There is an expression I find myself thinking a lot: "There is a lot on my plate." It simply reminds me that when I find myself being presented with lots of things to "take in," I need to take small portions. Pause to digest.
DH doesn't like that metaphor, so I don't say it out loud much. And for certain things it would be inappropriate, truly. Like for matters of life and death.
The lives of people in our spiritual community are like that right now. Touched, even ravaged by cancer, lymphoma, multiple sclerosis, ALS. I can only feel from a distance, powerless. Emotionally there are some dishes I am finding I have to turn away from, in order to be present to my own life and our family. It hurts to admit this.
Our neighbor, Joy, passed two weeks ago now. Before I could even take that in fully, and fully express regret to her husband, our family was on their way on vacation. This past week we were eyes and ears, looking at our new community, trying to stay optimistic and open.
Eating, drinking, breathing, trying on a new life. Finding a different kind of joy and acceptance, in an ecoregion just different enough from here to be very different.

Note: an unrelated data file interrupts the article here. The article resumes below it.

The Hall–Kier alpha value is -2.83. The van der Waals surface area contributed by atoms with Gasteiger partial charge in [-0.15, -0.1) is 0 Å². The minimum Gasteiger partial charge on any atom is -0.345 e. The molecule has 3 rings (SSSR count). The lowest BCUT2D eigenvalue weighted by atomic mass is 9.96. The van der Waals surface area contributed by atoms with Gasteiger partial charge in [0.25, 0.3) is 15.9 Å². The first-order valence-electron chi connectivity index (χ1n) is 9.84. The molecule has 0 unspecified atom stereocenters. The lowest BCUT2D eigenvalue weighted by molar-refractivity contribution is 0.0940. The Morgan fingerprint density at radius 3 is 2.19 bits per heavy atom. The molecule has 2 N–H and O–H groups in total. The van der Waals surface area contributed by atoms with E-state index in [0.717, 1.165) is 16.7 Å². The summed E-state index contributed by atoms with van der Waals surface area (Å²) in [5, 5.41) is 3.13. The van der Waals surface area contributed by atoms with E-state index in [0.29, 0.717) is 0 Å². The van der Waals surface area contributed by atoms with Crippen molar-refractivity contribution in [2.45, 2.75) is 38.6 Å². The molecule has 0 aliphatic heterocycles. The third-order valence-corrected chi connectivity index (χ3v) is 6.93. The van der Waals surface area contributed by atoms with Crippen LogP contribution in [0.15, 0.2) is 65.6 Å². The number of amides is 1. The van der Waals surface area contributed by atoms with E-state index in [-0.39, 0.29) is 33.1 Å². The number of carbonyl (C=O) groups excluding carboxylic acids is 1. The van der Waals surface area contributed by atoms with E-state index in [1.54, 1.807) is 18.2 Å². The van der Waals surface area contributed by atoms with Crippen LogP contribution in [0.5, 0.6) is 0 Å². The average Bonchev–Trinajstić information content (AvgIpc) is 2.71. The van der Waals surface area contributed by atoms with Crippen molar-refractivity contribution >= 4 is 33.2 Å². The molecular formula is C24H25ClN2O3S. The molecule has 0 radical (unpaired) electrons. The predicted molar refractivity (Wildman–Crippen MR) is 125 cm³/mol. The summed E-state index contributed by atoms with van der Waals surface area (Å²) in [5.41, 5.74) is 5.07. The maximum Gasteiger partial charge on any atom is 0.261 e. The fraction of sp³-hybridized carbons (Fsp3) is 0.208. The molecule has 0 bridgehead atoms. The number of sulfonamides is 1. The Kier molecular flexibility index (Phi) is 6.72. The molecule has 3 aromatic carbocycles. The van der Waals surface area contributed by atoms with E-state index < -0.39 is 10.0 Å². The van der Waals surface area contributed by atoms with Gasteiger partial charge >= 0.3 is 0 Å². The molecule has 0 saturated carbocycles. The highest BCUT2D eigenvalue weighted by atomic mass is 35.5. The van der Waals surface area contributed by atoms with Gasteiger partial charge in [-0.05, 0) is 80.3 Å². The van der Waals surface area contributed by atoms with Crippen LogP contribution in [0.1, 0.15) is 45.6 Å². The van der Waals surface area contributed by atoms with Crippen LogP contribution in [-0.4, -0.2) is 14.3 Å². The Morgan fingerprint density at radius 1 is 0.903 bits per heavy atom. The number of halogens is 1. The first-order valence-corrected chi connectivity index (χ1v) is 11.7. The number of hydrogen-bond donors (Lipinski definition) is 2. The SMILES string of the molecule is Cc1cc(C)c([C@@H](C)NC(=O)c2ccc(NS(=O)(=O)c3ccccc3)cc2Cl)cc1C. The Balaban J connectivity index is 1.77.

It is reassuring to me to know that we'll remain connected to the ecoregion of Southern Appalachia. Here we are on the southern and eastern fringe. There, we will be on the southern and western fringe.
Where my son was born, in western New York, we lived in the Northernmost reaches of Appalachia. The cultural evidence was a secret there, that folks did not want to hear spoken aloud, much.
I like the familiar. I also like rural places. Rural people make me more honest. Maybe it was time we were moving on... I realized coming back home this weekend, just how cosmopolitan our "digs" here really are....
Trader Joe's found us, so it must be true...
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